Islamic State: Victory, responsibility and deceit
For the US-led West, the best remedy to the Islamic State lies in military victory. But it remains unclear whether Iraqi groups mean the same thing by victory as President Barack Obama. [icopyright one button toolbar]
The central fact is that Iraqi Sunnis, Shia and Kurds claim they are too weak to repel the invasion of their home territories by Islamic State warriors from Syria without support from American warplanes, materiel and treasure.
Absent that support, their soldiers simply abandoned weapons and ran. This is ridiculous because the IS has less than 15,000 fighters spread thinly over large areas of Syria, Lebanon and Iraq.
They captured American weapons in Mosul but far less than the high quality arms held in Baghdad and Erbil, which also have many more US-trained soldiers.
Each Iraqi group claims it cannot protect its territory without extended US involvement, including military advisors, intelligence and more weapons. All paid for by American taxpayers.
In effect, each is dumping the chief burden of its salvation onto Obama, including protection of civilians and humanitarian aid.
Iraq’s Sunnis, Kurds and Shia have abdicated responsibility for their own redemption. Instead, they are misleading Americans to believe that the terrorist Islamic State is a greater threat to the West than to them.
They are asking US taxpayers to sink yet more material and money into the cesspools that gave opportunity to the IS, including their corruption, unfair governance and sectarian political infighting.
Perversely in Washington, the arguments that rage are for or against Obama’s leadership instead of this deceit of Iraqi leaders, whether Sunni, Shia or Kurd.
Merciless medieval zealot warriors are obliterating their ancestral lifestyles and conquering their ancient homelands. Yet they demand further American sacrifice as a precondition to fighting the invader. This is deceitful.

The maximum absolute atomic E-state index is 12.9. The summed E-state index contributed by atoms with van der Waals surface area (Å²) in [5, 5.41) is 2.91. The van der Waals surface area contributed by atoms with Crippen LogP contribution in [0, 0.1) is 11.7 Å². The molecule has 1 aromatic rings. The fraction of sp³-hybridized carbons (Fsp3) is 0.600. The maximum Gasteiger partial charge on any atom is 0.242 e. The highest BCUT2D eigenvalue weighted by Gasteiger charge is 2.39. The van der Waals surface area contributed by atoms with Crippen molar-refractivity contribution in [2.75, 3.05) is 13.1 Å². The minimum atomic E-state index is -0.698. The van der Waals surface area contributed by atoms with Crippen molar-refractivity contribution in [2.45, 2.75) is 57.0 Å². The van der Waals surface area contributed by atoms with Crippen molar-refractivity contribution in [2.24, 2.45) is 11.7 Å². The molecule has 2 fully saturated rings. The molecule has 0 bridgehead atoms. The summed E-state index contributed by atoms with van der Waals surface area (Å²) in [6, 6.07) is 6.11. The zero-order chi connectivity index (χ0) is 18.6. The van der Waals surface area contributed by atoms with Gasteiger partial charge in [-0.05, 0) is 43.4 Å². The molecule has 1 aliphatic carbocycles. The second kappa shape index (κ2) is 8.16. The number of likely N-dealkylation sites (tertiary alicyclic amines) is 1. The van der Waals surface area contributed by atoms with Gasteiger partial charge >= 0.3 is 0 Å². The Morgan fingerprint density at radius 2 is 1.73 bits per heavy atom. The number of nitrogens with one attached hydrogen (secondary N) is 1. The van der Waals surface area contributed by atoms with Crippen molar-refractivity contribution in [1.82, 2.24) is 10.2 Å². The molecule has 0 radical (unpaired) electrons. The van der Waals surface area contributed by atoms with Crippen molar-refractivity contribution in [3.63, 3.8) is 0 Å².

They pretend to have suddenly forgotten how to fight without air support, whereas they always did so before the US military arrived in 2003.
They know that however precise the airstrikes, collateral causalities will occur causing civilians to hate Americans more than the IS invaders since they have no airpower. Each feuding group is trying to make the US a scapegoat for their man-made hornet’s nest in Iraq.
Against this backdrop, Obama’s caution and that of his generals makes sense because the current war is different. Unlike 2003, it is not a clear-cut fight against a dictator’s bloody tyranny. It is much murkier.
The current war is a showdown among long-standing enemies, comprising extremist and moderate Sunni militias, rival Iraqi Shia militias, Arab dislike of Kurds, and malign interference by neighbors.
Each group wants to use American power to slant the showdown in its favor. They are using the IS threat to pull the US back into a war that they are unwilling to fight together, because each wants to gain the upper hand at war’s end.
That end might be realignment of territories among Kurds, Sunni and Shia, rather than unity within the inclusive Iraqi state of Obama’s vision.
Despite some gaps, Obama’s measured approach is more rational than the new quasi invasion that some strong American voices propose. Larger intervention even without thousands of US boots will drop the peace of Iraq, Syria and the entire region squarely on the White House lap.
It will force American taxpayers and soldiers to make more sacrifices while local actors continue to feud as Americans carry the can.
For instance in Baghdad, it is far from certain that the new Iraqi prime minister Haider al-Abadi has goals similar to the White House.
Al-Abadi might simply do to Washington what Pakistan has done for years in Afghanistan. He will take American weapons and money on pretext of fighting the Islamic State’s Abu Bakr al-Baghdadi but bolster his own control over Iraq’s military instead.
He may protect Iraq’s Shia regions without ever defeating the IS because that would tear up his meal ticket from the US.
In particular, he may not abandon his predecessor Nouri al-Maliki’s drive to consolidate Shia power in Iraq to secure Shia domination. He could make it lower key for a while to gain time for building his own power against future challenges from al-Maliki or other Shia leaders.